Frankenstein Conquers the World is one of Ishiro Honda’s more underrated kaiju flicks from Toho’s Showa era, if you ask me. By creating a more human-like opponent in Frankenstein and reducing the scale considerably, the film ends up with a completely different vibe from Honda’s other kaiju productions, affording audiences a better opportunity to savor the model work of special effects guru Eiji Tsubaraya and his staff. The fight sequences between Frankenstein and villain-monster Baragon, too, are fast and furious rather than lumbering and titanic, really setting the film apart from its contemporaries.
Frankenstein Conquers the World
Nazi scientists have seized the still-beating heart of the Frankenstein monster! Unfortunately, they decided to send the heart for study to their Axis comrades in Hiroshima, Japan. The radiation from the A-bomb dropped by the Allied forces has mutated the heart of the monster, causing the creature dubbed “Frankenstein” (Koji Furuhata) to regenerate and grow to mammoth size. Scientists Dr. Bowen (Nick Adams), Dr. Kawaji (Tadao Takashima) and Dr. Togami (Kumi Mizuno) are on the hunt for Frankenstein, though they’re undecided on whether they want to save the pitiful behemoth’s life or just save a portion of its corpse for scientific study. Meanwhile, the subterranean dinosaur called Baragon (Haruo Nakajima) has surfaced in the hills of Japan, causing destruction that is unfairly blamed on the frightened and reclusive Frankenstein. Eighty minutes later and they fight.
Frankenstein Conquers the World definitely has one of the craziest and most complicated origins for any of Toho’s monsters I’ve ever seen, which is just one of the many factors working in its favor. But while the origin of the title monster may be zany as all Hell, the film never downplays its grim Hiroshima setting; with the still-lingering effects of the A-bomb causing numerous tragedies (the introduction of the radiation researchers is rather somber, as they bid goodbye to a young girl dying from radiation poisoning). In that regard, Frankenstein Conquers the World has easily the strongest focus on the evils of nuclear warfare since the original Godzilla (though it isn’t quite as melancholy in its presentation).
But what really sets Frankenstein Conquers the World apart from Toho’s other monster films is that the action is scaled down in size. Whereas Godzilla could pick his toes with a redwood, Frankenstein and Baragon are about the size of a large tree and not a skyscraper. This allows for some more detailed model and set design on part of Eiji Tsubaraya and you really get to stop and enjoy the quality of the man’s work. Ishiro Honda also gets to create some more exciting cinematography than the larger scaled monster mayhem would afford him. The climax of the film featuring Frankenstein and Baragon duking it out in the middle of a forest fire is certainly a stunning sight.
The battle between Frankenstein and Baragon stands out, too, as the speed isn’t reduced to make the monsters look like slow-moving sumo wrestlers. Frankenstein’s quickness when facing Baragon gives the fight an extra boost of energy and is a nice alternative to the usual stuff. Frankenstein starts the film as a child and quickly grows into a giant, allowing him to interact more closely with the human cast and develop stronger bonds with them. He ends up becoming less of a special effect and more of a character, so you actually feel like you have some sort of investment in him when he’s put in danger.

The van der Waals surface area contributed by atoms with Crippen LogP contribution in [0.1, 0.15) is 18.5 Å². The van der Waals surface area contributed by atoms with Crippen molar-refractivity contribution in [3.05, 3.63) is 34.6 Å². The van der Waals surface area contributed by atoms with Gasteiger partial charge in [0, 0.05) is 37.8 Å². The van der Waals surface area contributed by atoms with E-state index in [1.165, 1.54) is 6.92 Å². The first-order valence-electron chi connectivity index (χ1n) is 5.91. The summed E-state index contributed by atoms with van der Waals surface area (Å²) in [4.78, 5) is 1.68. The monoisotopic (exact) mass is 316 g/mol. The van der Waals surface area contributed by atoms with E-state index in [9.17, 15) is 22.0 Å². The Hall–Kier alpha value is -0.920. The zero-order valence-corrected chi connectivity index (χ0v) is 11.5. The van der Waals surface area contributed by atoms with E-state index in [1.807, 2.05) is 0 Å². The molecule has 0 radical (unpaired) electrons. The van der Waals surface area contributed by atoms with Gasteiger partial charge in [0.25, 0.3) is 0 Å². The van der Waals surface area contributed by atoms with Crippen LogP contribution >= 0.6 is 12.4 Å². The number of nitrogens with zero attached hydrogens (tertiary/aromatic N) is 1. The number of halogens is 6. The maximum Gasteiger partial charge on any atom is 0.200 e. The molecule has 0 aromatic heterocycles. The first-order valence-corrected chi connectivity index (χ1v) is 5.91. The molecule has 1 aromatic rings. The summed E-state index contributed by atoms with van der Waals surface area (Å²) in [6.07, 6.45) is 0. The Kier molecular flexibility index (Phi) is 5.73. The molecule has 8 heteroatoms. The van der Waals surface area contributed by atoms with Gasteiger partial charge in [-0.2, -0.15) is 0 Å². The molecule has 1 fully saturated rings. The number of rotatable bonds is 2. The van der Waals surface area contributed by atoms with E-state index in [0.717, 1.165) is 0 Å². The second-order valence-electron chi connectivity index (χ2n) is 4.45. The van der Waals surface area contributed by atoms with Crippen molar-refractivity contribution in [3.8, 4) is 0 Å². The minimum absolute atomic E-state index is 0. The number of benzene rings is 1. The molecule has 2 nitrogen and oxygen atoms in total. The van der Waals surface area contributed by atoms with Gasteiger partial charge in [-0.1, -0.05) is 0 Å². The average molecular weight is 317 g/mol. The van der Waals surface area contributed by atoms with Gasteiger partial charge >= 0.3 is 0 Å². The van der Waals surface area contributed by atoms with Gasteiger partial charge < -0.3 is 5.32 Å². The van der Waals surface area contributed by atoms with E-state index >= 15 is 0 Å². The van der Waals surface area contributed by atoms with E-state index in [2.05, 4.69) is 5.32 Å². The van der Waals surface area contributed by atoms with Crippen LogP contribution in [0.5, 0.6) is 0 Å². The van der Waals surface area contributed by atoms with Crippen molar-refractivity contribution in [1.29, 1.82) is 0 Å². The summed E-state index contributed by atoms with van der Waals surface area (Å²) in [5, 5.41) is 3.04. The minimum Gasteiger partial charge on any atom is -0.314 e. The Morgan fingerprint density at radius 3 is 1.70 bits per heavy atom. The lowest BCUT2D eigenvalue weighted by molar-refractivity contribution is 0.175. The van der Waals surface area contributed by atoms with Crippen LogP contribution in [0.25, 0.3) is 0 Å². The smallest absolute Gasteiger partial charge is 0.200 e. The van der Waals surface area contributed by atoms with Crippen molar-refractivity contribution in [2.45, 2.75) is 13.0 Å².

Baragon, on the other hand, doesn’t really come into play until nearly an hour into the film and he’s hardly given any origin to speak of (there are some musings about dinosaurs that have burrowed underground and stayed there for millennia, but it’s half-baked at best). He exists as a means to give Frankenstein something to fight and nothing more.
Despite the shallow introduction, from what I understand, Baragon is a very popular kaiju in Japan, (though he only appeared in two of Toho’s Showa era films). Supposedly, his popularity stems from Tsubaraya Production’s “recycling” of the Baragon costume for numerous TV shows, such as Ultraman, giving Baragon a “Robbie the Robot” quality.
There are two endings to this film: the International ending and the Theatrical ending. I’d warn you to avoid the International one, as it is absolute nonsense that was never meant to be the actual conclusion to the film. You see, the Theatrical ending sees Frankenstein kill Baragon, but the tunnels made from all of Baragon’s digging cave-in, burying Frankenstein alive. An abrupt conclusion, to be sure, but far more satisfying than the alternative. In the International version, after defeating Baragon, a giant octopus (Odako from King Kong vs. Godzilla) randomly waltzes through the forest, grabs Frankenstein in its tentacles and then drags him over to the sea and drowns him. It makes positively no sense. The Tokyo Shock R1 DVD includes the International ending as a bonus, which is certainly nice as apocrypha, but do yourself a favor and stick with the Theatrical version.
Frankenstein Conquers the World doesn’t get a lot of play or mention, but I find it to be superior to many of Ishiro Honda’s other kaiju flicks from later in his Showa era career. It’s a fine showcase for Eiji Tsubaraya’s eye for detail, too. Frankenstein Conquers the World would quickly spawn a sequel, War of the Gargantuas, which is actually even better. With it being available in R1 on a comprehensive two-disk set, I’d highly recommend checking it out.